New Delhi: Private sector firms in the business of building roads are threatening to stop work on highway projects they have bid and won unless the government reworks the escalation clause in contracts to include a more representative measure of inflation than the Wholesale Price Index, or WPI, that they currently do.
The firms say that the unprecedented spurt in the prices of key raw materials such as cement, steel and bitumen in the past one year are not reflected in the overall WPI because of lower weightage in the index for these commodities. For the week ended 5 April, annual growth in the index for steel was almost four times the annual rate of inflation at 7.14%.
The move by the private road builders comes even as the government is getting ready to offer contracts for some 3,090km of highways, worth more than Rs29,000 crore, for upgrade.
A file photo of work being undertaken on the Muzaffarnagar bypass, part of NH 58. The government is getting ready to offer contracts for some 3,090km of highways for upgrade (Photo by: Rajeev Dabral / Mint)
Cement, steel, bitumen (a crude oil distillate used in road construction) and oil together account for nearly 40% of the input costs of building a highway, according to data from the National Highways Builders Federation, or NHBF, an industry body.
Some builders allege that the prices of certain commodities are not updated frequently because of which the index does not reflect the price growth in that commodity.
They estimate their losses on account of this to be around Rs350 crore for projects worth Rs8,500 crore.
“Steel prices haven’t been updated between January 2007 and March 2008,” said Brahm Datt, who heads Som Datt Builders, which builds highways for the National Highways Authority of India, or NHAI, the regulator of India’s roads sector. Datt is also the president of NHBF.
“And even when the prices get updated, they are not commensurate with the market. We are currently paying roughly Rs4.5 lakh per tonne of steel. At this rate it has becomes unbearable. We cannot absorb the cost any more,” Datt added. “All work could come to a grinding halt if the input costs continue to increase. How long can we continue to absorb these costs?” said a contractor, who has more than a dozen projects under the National Highway Development Programme. He did not wish to be identified.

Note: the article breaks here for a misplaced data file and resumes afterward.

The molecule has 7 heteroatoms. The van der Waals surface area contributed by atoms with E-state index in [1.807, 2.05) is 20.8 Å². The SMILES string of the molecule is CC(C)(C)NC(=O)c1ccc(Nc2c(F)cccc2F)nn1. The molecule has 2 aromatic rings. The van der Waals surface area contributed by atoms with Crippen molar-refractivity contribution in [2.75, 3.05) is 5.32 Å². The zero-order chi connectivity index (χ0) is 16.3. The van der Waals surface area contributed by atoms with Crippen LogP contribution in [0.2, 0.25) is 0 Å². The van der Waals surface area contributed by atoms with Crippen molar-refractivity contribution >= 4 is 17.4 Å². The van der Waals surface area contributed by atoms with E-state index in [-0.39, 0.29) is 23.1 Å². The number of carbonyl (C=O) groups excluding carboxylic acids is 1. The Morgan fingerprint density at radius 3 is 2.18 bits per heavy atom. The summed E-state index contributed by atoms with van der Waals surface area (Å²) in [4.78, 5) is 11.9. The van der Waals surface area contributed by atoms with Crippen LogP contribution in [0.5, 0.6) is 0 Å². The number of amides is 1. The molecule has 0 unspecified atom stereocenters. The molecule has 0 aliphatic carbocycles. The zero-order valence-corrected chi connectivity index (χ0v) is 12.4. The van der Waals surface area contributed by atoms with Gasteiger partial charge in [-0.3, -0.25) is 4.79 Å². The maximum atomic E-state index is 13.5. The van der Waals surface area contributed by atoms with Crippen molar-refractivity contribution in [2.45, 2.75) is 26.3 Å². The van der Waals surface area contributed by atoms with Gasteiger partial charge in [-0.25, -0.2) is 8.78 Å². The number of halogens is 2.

Road building contracts are typically of two types: EPC, or engineering, procurement and construction, where the contractor builds the road for a pre-determined fee, or BOT, build-operate-transfer, where the operator owns a stake in the project. NHBF officials said many contracts do not even have an escalation clause, and delays typical to highway projects because of problems related to land acquisition drive costs up even more.
An NHAI official confirmed that contractors were unhappy about rising input costs. “Several contractors have written to us stating that they will not be able to continue with construction unless the prices of steel, cement and bitumen are controlled,” added the official, who did not wish to be identified.
Amrit Pandurangi, who heads the infrastructure practice at audit and consulting firm PricewaterhouseCoopers Pvt. Ltd, said it wouldn’t “be fair to let them (the companies) absorb this kind of price growth.”
“I think if the cost of inputs such as steel, bitumen or cement grows by more than 10%, then may be they can think of giving an extension of concession period or building a clause into the concession agreement linking input costs,” he added.
Meanwhile, most new projects currently on offer are spread across phase three and five of the National Highway Development Programme. Of these, 12 projects worth more than Rs16,400 crore are due to be awarded by the end of April, while initial bids for 14 others, worth an estimated Rs10,144 crore, are due by June.
Mint had reported on 17 March that NHAI was getting ready to award contracts for nearly 10,000km of highways over the next year.
Of the 26 projects on offer, the largest is the six-laning of a 315km stretch between Kishangarh and Udaipur in Rajasthan. The contract is expected to cost nearly Rs3,076 crore, roughly Rs9 crore a kilometre.
NHAI, the Planning Commission and the ministry of finance have been named as respondents in a case where a trade body has challenged guidelines designed to limit the number of bidders to prevent frivolous bids. The case is pending in the Delhi high court. An NHAI official, who did not wish to be identified, said response to the tenders was good. “I do not think the case will dampen interest in the bids,” the official said.